The future is here, we can all play out part to use renewable resources. I think it is time to look into solar energy, whether your government want to talk about it or not.

-- Iron Bowl



Thursday, February 18, 2016

Campaign Slogans You Won't See?





Are these Campaign Supports for Real?

If you think they are fake, think again...

LOL

-- Ironbowl


Thursday, February 11, 2016

Passive Aggressive Bitches Don't Win



Was on the bus today, a lady with a stroller ran over an auntie on the bus and the auntie simply grumbled for a while and kept quiet. At the next stop, another stroller came up and ran over the lady with the initial stroller. The auntie laughed and was squeezed in a corner opposite the exit door. Everyone there exchanged angry stares and emotions were tense.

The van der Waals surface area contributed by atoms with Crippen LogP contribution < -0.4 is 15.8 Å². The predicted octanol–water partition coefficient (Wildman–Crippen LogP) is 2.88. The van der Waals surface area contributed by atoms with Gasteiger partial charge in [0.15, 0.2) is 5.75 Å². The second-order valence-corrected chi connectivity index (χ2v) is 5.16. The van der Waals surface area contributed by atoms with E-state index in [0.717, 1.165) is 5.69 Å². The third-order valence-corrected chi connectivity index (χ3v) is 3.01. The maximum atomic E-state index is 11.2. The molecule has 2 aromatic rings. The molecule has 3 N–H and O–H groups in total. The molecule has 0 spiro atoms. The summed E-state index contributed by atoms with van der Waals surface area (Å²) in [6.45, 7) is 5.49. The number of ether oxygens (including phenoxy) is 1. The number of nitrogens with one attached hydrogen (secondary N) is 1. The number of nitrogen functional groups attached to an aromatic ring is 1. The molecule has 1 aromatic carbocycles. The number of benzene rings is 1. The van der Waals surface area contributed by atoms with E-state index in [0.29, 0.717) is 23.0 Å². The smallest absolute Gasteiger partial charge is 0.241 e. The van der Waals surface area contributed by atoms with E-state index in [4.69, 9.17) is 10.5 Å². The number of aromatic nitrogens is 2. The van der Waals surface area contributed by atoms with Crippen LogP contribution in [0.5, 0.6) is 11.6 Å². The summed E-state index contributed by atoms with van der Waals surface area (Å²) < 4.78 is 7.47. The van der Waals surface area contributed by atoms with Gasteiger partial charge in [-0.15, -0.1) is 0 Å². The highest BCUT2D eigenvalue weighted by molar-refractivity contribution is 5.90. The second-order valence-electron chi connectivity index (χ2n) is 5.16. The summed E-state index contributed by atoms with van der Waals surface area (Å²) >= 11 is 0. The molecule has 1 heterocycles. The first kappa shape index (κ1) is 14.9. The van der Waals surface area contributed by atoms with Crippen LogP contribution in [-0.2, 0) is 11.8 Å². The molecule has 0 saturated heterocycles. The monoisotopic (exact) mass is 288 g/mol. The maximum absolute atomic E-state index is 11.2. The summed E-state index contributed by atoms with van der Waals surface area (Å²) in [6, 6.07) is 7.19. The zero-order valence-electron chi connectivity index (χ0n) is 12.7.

At the next stop, a handicapped person entered the bus and the auntie grumbled again, "Why do such people take bus, delaying everyone..." Then many people stared at her as she was forced out of the corner and it was a tight squeeze with 2 strollers and a wheelchair on the bus. The handicapped man shouted at the strollers for being in his way as he took the corner. On the way there, the lady with the first stroller got ran over again and screamed. The auntie cheered and mumbled that the lady deserved it.

The mumblings got louder on how handicapped people should not be on the bus, and how strollers should not be allowed...I was planning to record a video and then the bus just stopped at the bus stop. Something broke down.

Lesson of the day:
Too many passive aggressive bitches.
Bus Break Down...
All the bitches lose.

Experienced something similar?

-- Ironbowl